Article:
City Hall is in a race against time to meet government-set targets for new affordable homes by the end of this month, Sadiq Khan confirmed at yesterday’s Mayor’s Question Time session at City Hall.
Khan was awarded £3.15 billion in government funding in 2016 and a further £1.67 in 2018 to start 116,000 affordable homes by March 2022. That deadline was later extended by 12 months following the construction slowdown caused by the Covid-19 pandemic, but has remained a huge challenge, the Mayor told London Assembly members (AMs).
The Assembly housing committee’s annual monitoring report shows some 91,000 homes had been started between 2016 and the end of March last year, leaving Khan looking for a record 25,000-home performance in this financial year, soon to end, to reach his target. “We have met all our targets so far, and will endeavour to do so again,” he told AMs. “We are definitely throwing everything at it.”
Factors holding back progress have included the continuing economic impact of the pandemic and Brexit, the Ukraine situation, new post-Grenfell building safety requirements, high interest rates and inflation, soaring construction costs – up 42 per cent since January 2020 – and labour and materials shortages, he said. “The 2016-23 figures were set over seven years ago, and the funding remains the same despite the significant impact these factors have had.”
In fact, performance in 2022/23 up to December was well up on the equivalent figure for 2021/22, the year Khan went on to achieve the highest number of “starts” – 18,722 – when City Hall took over affordable housing spending from central government in 2003, according to latest reports published last week.
The new figures show that 3,698 homes funded through the Mayor’s 2016-2023 programme were started from September to December 2022, giving a total for April to December 2022 of 6,877. There has been a continuing shift towards supplying council and other social rent homes, which now make up more than two-thirds of the new homes being built. “We’ve smashed the target I set myself in 2016 to fund the delivery of 10,000 new council homes in London,” Khan said.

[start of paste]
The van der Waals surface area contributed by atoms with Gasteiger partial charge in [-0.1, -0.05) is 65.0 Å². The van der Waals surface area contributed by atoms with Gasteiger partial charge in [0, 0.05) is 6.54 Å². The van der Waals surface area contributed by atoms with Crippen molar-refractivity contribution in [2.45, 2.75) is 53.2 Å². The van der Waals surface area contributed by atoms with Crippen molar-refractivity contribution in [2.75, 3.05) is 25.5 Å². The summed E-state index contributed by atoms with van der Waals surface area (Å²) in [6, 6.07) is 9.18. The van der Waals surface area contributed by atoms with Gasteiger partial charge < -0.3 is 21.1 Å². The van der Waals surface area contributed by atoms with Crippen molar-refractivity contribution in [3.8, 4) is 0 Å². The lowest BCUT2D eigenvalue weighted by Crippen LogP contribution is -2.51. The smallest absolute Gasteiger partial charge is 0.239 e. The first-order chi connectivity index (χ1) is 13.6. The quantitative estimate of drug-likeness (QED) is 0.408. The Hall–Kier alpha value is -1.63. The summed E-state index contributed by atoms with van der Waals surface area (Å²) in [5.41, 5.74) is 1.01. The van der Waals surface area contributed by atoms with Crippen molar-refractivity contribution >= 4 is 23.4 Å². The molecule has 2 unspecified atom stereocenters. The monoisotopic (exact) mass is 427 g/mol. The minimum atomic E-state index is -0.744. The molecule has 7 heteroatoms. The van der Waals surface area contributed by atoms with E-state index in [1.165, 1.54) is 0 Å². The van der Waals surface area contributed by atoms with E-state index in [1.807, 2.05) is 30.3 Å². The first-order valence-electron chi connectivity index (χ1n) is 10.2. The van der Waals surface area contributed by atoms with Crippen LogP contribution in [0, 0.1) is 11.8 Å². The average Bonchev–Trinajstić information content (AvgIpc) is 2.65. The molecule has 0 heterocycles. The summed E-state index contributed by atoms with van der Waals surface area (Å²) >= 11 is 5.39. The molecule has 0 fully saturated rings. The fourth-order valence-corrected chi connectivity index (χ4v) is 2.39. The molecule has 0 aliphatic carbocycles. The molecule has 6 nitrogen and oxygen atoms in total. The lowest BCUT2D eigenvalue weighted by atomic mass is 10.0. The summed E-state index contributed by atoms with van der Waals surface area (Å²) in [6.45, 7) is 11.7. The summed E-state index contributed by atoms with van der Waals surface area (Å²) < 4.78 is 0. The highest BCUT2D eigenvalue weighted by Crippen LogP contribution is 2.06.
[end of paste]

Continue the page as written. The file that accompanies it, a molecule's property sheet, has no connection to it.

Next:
Conservative AM Tony Devenish said funding could be at risk of being clawed back by the Treasury if delivery fell short, but Khan said this had not been suggested at what he called a “positive” meeting with levelling up secretary Michael Gove earlier this year. “He understands the current challenges impacting housing delivery,” the Mayor told AMs. “We can’t say at this stage where will get to by the end of the financial year, but nothing he’s said leads me to believe there would have to be money returned.”
The Mayor was less generous to the government when answering questions about private renters in London and the continuing freeze on Local Housing Allowance (LHA) rates, used to determine entitlement to housing benefit, which is leaving benefit levels falling further behind rents levels.
“The government’s decision will make it even more difficult for lower income Londoners to access safe, decent and stable housing,” he said. “LHA rates are out of touch with the current rental market. Rents in London have risen by 16 per cent in the last year. Forty per cent of tenants say they will struggle to pay their rent in the next six months, and I am worried about the consequences for homelessness.”
The Mayor echoed the concerns of the cross-party London Councils group, which had called on Chancellor Jeremy Hunt to use last week’s budget to increase LHA rates. Recent research for the group suggests that less than five per cent of private rented properties in London are now affordable to those relying on LHA to meet their housing costs, down from 18.7 per cent in 2020/21.
“The government missed an opportunity in the budget to end the freeze, which is putting extra pressure on lower income Londoners,” Khan said, repeating his previous calls for the powers to instigate a two-year rent freeze and control private rents in the city longer-term.
Yesterday’s Mayor’s Question Time can be viewed in full here.
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